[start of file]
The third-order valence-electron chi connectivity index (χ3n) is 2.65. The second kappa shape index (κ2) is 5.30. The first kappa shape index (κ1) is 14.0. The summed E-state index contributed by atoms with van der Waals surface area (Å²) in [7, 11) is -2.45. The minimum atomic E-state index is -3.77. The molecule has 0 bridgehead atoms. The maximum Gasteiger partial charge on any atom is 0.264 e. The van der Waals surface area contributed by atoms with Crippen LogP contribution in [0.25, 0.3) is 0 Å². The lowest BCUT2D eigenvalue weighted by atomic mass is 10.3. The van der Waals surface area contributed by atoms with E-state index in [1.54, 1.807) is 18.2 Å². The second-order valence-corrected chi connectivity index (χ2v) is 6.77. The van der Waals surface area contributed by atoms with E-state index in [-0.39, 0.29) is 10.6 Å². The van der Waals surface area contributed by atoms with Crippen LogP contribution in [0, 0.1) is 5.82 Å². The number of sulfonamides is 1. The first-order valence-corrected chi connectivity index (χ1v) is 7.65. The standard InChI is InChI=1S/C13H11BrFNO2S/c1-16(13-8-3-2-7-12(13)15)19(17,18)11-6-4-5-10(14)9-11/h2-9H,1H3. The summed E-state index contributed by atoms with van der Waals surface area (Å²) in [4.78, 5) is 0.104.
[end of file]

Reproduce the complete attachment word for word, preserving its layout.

The third-order valence-electron chi connectivity index (χ3n) is 2.65. The second kappa shape index (κ2) is 5.30. The first kappa shape index (κ1) is 14.0. The summed E-state index contributed by atoms with van der Waals surface area (Å²) in [7, 11) is -2.45. The minimum atomic E-state index is -3.77. The molecule has 0 bridgehead atoms. The maximum Gasteiger partial charge on any atom is 0.264 e. The van der Waals surface area contributed by atoms with Crippen LogP contribution in [0.25, 0.3) is 0 Å². The lowest BCUT2D eigenvalue weighted by atomic mass is 10.3. The van der Waals surface area contributed by atoms with E-state index in [1.54, 1.807) is 18.2 Å². The second-order valence-corrected chi connectivity index (χ2v) is 6.77. The van der Waals surface area contributed by atoms with E-state index in [-0.39, 0.29) is 10.6 Å². The van der Waals surface area contributed by atoms with Crippen LogP contribution in [0, 0.1) is 5.82 Å². The number of sulfonamides is 1. The first-order valence-corrected chi connectivity index (χ1v) is 7.65. The standard InChI is InChI=1S/C13H11BrFNO2S/c1-16(13-8-3-2-7-12(13)15)19(17,18)11-6-4-5-10(14)9-11/h2-9H,1H3. The summed E-state index contributed by atoms with van der Waals surface area (Å²) in [4.78, 5) is 0.104.